The handset is now serving as the tether to each other and creates a connected world. Who wants to lug cables and peripherals with them to and from the office when you can do much of the work in your hand? It is now possible to run a business without a computer. It’s still awkward, but it’s genuinely possible. Financial tools like Freshbooks or Quickbooks allow entrepreneurs to do their books from anywhere and tools like Shopify can transform a blog into a full-fledged e-commerce site.

Tools like Apple Pay have turned your phone into a wallet. Paying with your handset is now a viable option in an increasing number of places.

This wasn’t practical before and now it is. With today’s release from Apple, new tools like 3-D imaging, greatly-improved augmented reality support and enhanced image capture will all be added to the users’ toolkit.

Combine all of this with the social functions of text, chat, and media sharing and the handset has now transformed from a device to a social connector, business driver and entertainment device. There is little that can be done digitally that can’t be done on a handset.

Why does this matter?

It’s easy to get wrapped up in all of this as technological hype, but to do so is to miss some important trends. We may have concern over the addictive behaviours these tools engender, the changes in social decorum the phone instigates, and the fact that it becomes harder to escape the social world when the handset is also serving as your navigation tool, emergency response system, and as an e-reader. But these demands to have everything in your pocket and not strapped to your back, sitting on your desk (and your kitchen table) and scattered all over different tools and devices comes from a desire for simplicity and convenience.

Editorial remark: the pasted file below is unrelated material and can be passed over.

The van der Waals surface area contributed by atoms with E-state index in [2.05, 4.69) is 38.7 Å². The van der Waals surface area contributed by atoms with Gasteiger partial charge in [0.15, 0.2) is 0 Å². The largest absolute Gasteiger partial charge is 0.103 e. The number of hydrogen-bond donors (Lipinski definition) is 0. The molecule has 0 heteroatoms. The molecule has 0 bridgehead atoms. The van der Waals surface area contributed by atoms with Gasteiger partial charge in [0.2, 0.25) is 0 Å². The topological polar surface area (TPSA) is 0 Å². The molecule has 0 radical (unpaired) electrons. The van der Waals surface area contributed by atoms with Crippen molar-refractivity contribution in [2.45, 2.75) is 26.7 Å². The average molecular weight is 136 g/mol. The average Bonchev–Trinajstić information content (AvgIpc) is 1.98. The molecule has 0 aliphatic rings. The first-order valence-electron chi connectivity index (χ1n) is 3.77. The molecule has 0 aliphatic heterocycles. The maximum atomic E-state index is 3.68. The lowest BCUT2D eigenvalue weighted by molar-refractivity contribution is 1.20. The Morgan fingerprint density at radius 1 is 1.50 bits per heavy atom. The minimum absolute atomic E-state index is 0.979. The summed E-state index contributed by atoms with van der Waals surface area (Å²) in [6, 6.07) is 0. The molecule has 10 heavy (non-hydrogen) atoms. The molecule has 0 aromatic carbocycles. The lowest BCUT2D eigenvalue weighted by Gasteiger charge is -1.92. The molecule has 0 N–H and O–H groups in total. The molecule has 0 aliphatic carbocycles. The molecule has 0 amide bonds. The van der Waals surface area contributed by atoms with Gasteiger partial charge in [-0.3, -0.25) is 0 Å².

In the midst of the discussion about whether these tools are good or bad, we often forget to ask what they are useful for and not useful for. Socially, they are useful for maintaining connections, but they have shown to be not so useful for building lasting, human connections at depth. They are useful for providing us with near-time and real-time data, but not as useful at allowing us to focus on the present moment. These handsets free us from our desk, but also keep us ‘tied’ to our work.

At the same time, losing your handset has enormous social, economic and (potentially) security consequences. It’s no longer about missing your music or not being able to text someone, when most of one’s communications, business, and social navigation functions are routed through a singular device the implications for losing that device becomes enormous.

Useful and not useful/good and bad

By asking how a technology is useful and not useful we can escape the dichotomy of good and bad, which gets us to miss the bigger picture of the trends we see. Our technologies are principally useful for connecting people to each other (even if it might be highly superficial), enabling quick action on simple tasks (e.g., shopping, making a reservation), finding simple information (e.g., Google search), and navigating unknown territory with known features (e.g., navigation systems). This is based on a desire for connection a need for data and information, and alleviating fear.